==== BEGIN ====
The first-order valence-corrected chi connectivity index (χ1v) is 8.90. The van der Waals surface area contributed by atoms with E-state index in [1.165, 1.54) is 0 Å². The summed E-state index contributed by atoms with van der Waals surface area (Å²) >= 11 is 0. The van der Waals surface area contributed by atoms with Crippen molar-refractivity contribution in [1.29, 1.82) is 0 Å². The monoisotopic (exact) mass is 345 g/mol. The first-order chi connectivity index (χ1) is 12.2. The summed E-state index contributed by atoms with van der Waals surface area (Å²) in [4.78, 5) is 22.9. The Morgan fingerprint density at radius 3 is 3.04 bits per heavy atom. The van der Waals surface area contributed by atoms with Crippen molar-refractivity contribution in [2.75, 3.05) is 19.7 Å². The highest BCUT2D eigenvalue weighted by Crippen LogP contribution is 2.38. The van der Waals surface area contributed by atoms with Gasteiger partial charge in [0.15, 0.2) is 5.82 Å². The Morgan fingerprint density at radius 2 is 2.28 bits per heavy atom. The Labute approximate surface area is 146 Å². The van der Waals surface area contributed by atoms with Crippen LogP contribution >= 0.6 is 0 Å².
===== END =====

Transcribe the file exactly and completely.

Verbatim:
The first-order valence-corrected chi connectivity index (χ1v) is 8.90. The van der Waals surface area contributed by atoms with E-state index in [1.165, 1.54) is 0 Å². The summed E-state index contributed by atoms with van der Waals surface area (Å²) >= 11 is 0. The van der Waals surface area contributed by atoms with Crippen molar-refractivity contribution in [1.29, 1.82) is 0 Å². The monoisotopic (exact) mass is 345 g/mol. The first-order chi connectivity index (χ1) is 12.2. The summed E-state index contributed by atoms with van der Waals surface area (Å²) in [4.78, 5) is 22.9. The Morgan fingerprint density at radius 3 is 3.04 bits per heavy atom. The van der Waals surface area contributed by atoms with Crippen molar-refractivity contribution in [2.75, 3.05) is 19.7 Å². The highest BCUT2D eigenvalue weighted by Crippen LogP contribution is 2.38. The van der Waals surface area contributed by atoms with Gasteiger partial charge in [0.15, 0.2) is 5.82 Å². The Morgan fingerprint density at radius 2 is 2.28 bits per heavy atom. The Labute approximate surface area is 146 Å². The van der Waals surface area contributed by atoms with Crippen LogP contribution >= 0.6 is 0 Å².